One significant change in the composition of ownership over recent decades has been the extent to which the public sector has given way as a significant landowner to corporations. This is not just because of privatisation (notably of utilities such as water and energy) and the relentless trimming of local government responsibilities and funding. It also reflects the recycling of redundant land following deindustrialisation (the London Docklands Development Corporation being a notable early example) and the tendency of corporations to buy land both as a safe asset and as a speculative investment in an era of high property prices, a development that has been fuelled in part by foreign wealth flowing into the UK (Russian oligarchs buying country estates etc). "Land hoarding" does happen, but it is often done by businesses with an eye to wider commercial opportunities rather than just builders looking to ration the supply of land suitable for housing.

The problem of land ownership is not its inequitable distribution across the population. Land reform, in the traditional sense of breaking up large estates and distributing freeholds to small farmers, hasn't been an appropriate solution for all bar the fringe of the UK since the seventeenth century. What reform has taken place saw land taken out of private hands for public benefit, whether in the form of nationalised coal mines, council playing fields or national parks (in 1979 the public sector owned 19% of the land - it now owns under 9%). The problem with the debate over land ownership is that it treats land as a fetish. Consider this from the Guardian report cited above: "The figures show that if the land were distributed evenly across England’s population, each person would have just over half an acre". We're clearly not going to revert to a society based on subsistence farming and recurrent famines, so this sort of statistic in irrelevant. The issue is clearly not the distribution of land itself. The problem of land is one of taxation.

Not only is land privileged through lower taxes on capital gains and dividends, and not only is it easy to avoid inheritance tax on large estates, but many landowners enjoy significant subsidies from the state. Land has become a sanctuary from taxation. While this might conjure up images of tweedy aristocrats posing in front of imposing country piles, it is worth emphasising that the overwhelming majority of the beneficiaries do not wear wellies or own a Labrador. They are more likely to be City bankers or large shareholders in agri-businesses. That homeowners only account for 5% of land ownership should remind us both that developed land is a small fraction of the total and that the vast majority of "property" has nothing to do with bricks and mortar. The solution to the "land problem" is not initiatives to encourage more diverse ownership, or even a reversal of public sector sales, but the introduction of a land value tax (LVT). Likewise, the way to fund the rebuilding of Notre Dame is not to rely on the faux-generosity of individual billionaires but to tax them as a class.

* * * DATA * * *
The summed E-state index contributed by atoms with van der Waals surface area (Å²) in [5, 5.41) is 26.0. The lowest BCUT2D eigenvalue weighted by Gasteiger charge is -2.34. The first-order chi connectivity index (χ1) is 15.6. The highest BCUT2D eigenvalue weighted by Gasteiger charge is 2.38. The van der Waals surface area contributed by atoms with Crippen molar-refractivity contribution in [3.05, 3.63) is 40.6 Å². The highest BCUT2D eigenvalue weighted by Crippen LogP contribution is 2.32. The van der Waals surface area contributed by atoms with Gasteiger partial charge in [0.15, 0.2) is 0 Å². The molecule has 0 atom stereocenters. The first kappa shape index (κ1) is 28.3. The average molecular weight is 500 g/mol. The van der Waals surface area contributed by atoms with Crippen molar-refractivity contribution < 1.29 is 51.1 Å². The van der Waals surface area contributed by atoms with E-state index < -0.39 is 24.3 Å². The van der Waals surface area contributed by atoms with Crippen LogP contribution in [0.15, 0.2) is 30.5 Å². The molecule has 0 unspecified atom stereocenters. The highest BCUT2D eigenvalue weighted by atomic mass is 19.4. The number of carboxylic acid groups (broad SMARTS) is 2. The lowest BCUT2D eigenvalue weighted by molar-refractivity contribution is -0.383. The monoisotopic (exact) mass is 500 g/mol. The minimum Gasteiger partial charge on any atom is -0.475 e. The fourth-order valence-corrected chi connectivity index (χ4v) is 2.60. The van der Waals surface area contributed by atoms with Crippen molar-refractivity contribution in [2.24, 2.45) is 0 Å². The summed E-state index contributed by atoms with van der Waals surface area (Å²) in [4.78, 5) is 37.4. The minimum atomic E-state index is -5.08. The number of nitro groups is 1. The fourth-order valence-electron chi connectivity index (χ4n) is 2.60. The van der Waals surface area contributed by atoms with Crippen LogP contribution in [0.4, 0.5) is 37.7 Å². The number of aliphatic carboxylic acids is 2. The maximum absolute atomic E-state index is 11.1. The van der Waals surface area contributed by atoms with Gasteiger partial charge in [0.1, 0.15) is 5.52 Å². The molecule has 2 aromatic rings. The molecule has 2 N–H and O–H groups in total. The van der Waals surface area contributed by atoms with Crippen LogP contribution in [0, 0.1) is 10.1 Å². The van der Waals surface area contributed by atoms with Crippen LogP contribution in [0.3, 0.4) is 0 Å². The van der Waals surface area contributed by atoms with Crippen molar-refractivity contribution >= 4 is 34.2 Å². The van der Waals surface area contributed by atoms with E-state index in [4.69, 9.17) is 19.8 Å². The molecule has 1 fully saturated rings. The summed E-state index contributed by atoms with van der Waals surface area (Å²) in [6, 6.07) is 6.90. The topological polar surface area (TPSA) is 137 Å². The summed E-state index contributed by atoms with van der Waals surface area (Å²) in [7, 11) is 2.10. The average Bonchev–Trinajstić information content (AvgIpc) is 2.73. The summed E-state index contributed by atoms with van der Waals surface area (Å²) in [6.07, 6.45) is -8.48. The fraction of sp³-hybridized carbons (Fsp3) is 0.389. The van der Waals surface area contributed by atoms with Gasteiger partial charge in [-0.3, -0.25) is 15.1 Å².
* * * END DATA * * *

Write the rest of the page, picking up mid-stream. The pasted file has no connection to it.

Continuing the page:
1. Because my brain is fuzzy, I could do with a quick refresher on the Marxist case against LVT. Any chance?

    1. Marx was cool with an LVT as a transitional demand, but he did not see it as a desirable goal both because it reinforced the state and because it ignored labour in favour of a focus on rent. He saw the emergence of the LVT as evidence of a tension between capitalists and landowners. See:

  2. Thanks! I have 1980s memories of Dave Wetzel of the Labour Land Campaign getting nowhere with comrades on LVT. They saw it as a poncy liberal measure, I guess on the basis of what you say above.